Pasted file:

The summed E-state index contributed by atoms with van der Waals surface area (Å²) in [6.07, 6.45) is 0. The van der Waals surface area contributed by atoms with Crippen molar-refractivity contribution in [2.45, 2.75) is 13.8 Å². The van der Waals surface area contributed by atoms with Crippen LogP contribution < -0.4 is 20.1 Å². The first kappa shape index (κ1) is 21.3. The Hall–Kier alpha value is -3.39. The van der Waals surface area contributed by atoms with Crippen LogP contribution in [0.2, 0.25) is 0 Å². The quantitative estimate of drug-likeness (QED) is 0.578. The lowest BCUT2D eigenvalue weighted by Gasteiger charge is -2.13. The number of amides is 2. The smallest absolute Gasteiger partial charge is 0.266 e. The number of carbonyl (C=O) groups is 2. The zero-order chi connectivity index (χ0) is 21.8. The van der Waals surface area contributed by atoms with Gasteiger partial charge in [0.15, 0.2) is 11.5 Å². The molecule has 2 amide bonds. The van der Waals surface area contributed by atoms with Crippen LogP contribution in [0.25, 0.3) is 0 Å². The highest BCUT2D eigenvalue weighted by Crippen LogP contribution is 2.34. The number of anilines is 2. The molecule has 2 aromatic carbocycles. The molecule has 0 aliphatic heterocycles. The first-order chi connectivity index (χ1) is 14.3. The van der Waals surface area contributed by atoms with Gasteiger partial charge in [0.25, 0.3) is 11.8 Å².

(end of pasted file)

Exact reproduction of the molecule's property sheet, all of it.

The summed E-state index contributed by atoms with van der Waals surface area (Å²) in [6.07, 6.45) is 0. The van der Waals surface area contributed by atoms with Crippen molar-refractivity contribution in [2.45, 2.75) is 13.8 Å². The van der Waals surface area contributed by atoms with Crippen LogP contribution < -0.4 is 20.1 Å². The first kappa shape index (κ1) is 21.3. The Hall–Kier alpha value is -3.39. The van der Waals surface area contributed by atoms with Crippen LogP contribution in [0.2, 0.25) is 0 Å². The quantitative estimate of drug-likeness (QED) is 0.578. The lowest BCUT2D eigenvalue weighted by Gasteiger charge is -2.13. The number of amides is 2. The smallest absolute Gasteiger partial charge is 0.266 e. The number of carbonyl (C=O) groups is 2. The zero-order chi connectivity index (χ0) is 21.8. The van der Waals surface area contributed by atoms with Gasteiger partial charge in [0.15, 0.2) is 11.5 Å². The molecule has 2 amide bonds. The van der Waals surface area contributed by atoms with Crippen LogP contribution in [0.25, 0.3) is 0 Å². The highest BCUT2D eigenvalue weighted by Crippen LogP contribution is 2.34. The number of anilines is 2. The molecule has 2 aromatic carbocycles. The molecule has 0 aliphatic heterocycles. The first-order chi connectivity index (χ1) is 14.3. The van der Waals surface area contributed by atoms with Gasteiger partial charge in [0.25, 0.3) is 11.8 Å².